Unmarked Border – Dangerous Border?
In the context of border security and the continuing debate over the “wall” (physical or virtual), the following story raises an interesting contrast in the ways in which the U.S. and Mexico protect their national sovereignty. In fact, the dichotomy is striking.
Recently, a California based ecologist inadvertently crossed the boundary between Mexico and the U.S. near El Centro California. How did that happen? There is no fence, and only widely spaced cement markers delineating the unmarked border. While there is no question that the mistaken identity of the ecologist and a fugitive drug runner who had been crisscrossing the border to elude capture played a role in the incident, his first person account is nothing if its not frightening, and certainly shows how the Mexican government protects its borders from encroachment.
When he encountered a Mexican border officer, he faced a vehicle-mounted machine gun and then the officer with a sidearm. According to the ecologist, this is what ensued.
"Do not move," he barked and I knew he was serious, dead serious. In addition to the officer and gunner there were two more soldiers who now followed the officer out of the vehicle. It was these two that opened the door of my SUV and began rifling through my belongings. My knowledge of Spanish is not great but the officer was saying something about my bringing drugs across the border.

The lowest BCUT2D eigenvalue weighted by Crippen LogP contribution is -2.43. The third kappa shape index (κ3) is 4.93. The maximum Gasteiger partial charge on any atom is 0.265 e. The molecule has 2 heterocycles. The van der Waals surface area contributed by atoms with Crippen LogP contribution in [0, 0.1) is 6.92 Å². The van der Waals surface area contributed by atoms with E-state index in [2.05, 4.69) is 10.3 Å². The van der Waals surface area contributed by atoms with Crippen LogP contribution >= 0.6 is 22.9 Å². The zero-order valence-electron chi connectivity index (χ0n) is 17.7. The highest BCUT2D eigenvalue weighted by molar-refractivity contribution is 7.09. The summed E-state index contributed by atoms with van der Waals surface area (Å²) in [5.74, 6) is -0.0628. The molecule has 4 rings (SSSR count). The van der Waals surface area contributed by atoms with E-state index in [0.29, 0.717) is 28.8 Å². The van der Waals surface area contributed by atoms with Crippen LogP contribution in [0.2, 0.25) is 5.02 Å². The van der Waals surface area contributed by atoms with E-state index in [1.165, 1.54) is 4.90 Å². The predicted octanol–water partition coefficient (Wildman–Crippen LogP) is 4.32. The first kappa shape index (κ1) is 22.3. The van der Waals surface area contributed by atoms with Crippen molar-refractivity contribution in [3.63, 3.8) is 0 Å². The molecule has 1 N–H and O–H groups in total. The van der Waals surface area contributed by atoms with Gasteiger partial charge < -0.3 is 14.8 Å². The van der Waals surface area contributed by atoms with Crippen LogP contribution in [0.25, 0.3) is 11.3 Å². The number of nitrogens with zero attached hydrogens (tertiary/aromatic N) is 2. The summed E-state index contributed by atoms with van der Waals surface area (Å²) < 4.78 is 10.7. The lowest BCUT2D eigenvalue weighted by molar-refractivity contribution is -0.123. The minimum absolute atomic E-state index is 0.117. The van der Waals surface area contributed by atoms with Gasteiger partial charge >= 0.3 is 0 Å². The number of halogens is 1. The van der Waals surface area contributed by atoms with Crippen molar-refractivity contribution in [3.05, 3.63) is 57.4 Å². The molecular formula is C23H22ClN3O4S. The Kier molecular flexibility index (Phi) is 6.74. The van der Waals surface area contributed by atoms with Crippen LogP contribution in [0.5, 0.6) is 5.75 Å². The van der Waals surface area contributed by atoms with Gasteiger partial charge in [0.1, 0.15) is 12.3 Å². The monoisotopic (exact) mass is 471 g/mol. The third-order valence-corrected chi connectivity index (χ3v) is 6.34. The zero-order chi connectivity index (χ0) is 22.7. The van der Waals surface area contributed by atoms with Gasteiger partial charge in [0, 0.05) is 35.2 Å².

Lucky for the ecologist an agent of the U.S. Drug Enforcement Agency had been following him, interceded on his behalf and got him released before he was arrested. It seems that the crisscrossing drug runner and the ecologist had been driving similar looking Jeeps. The DEA agent then told the ecologist just how serious of a problem he had faced.
The DEA agent confirmed my worst fears: that I would have probably lost my vehicle and belongings and been out of contact with my wife and anyone else for an unpleasant amount of time.
The moral of this story is apparent, at least to me. Especially when it comes to drug runners, the Mexican government is very serious about their border (witness the Mexican enforcement of their southern border with Guatemala). There is some data suggesting that the hard enforcement of the Mexican-Guatemala border has actually stemmed the flow of non-Mexican illegal immigrants to the U.S. Additionally, whether physical or virtual, better delineation of our border with Mexico is clearly indicated. The question of American sovereignty and the implications of the continuing “unrest” on the other side of the border remains a serious one.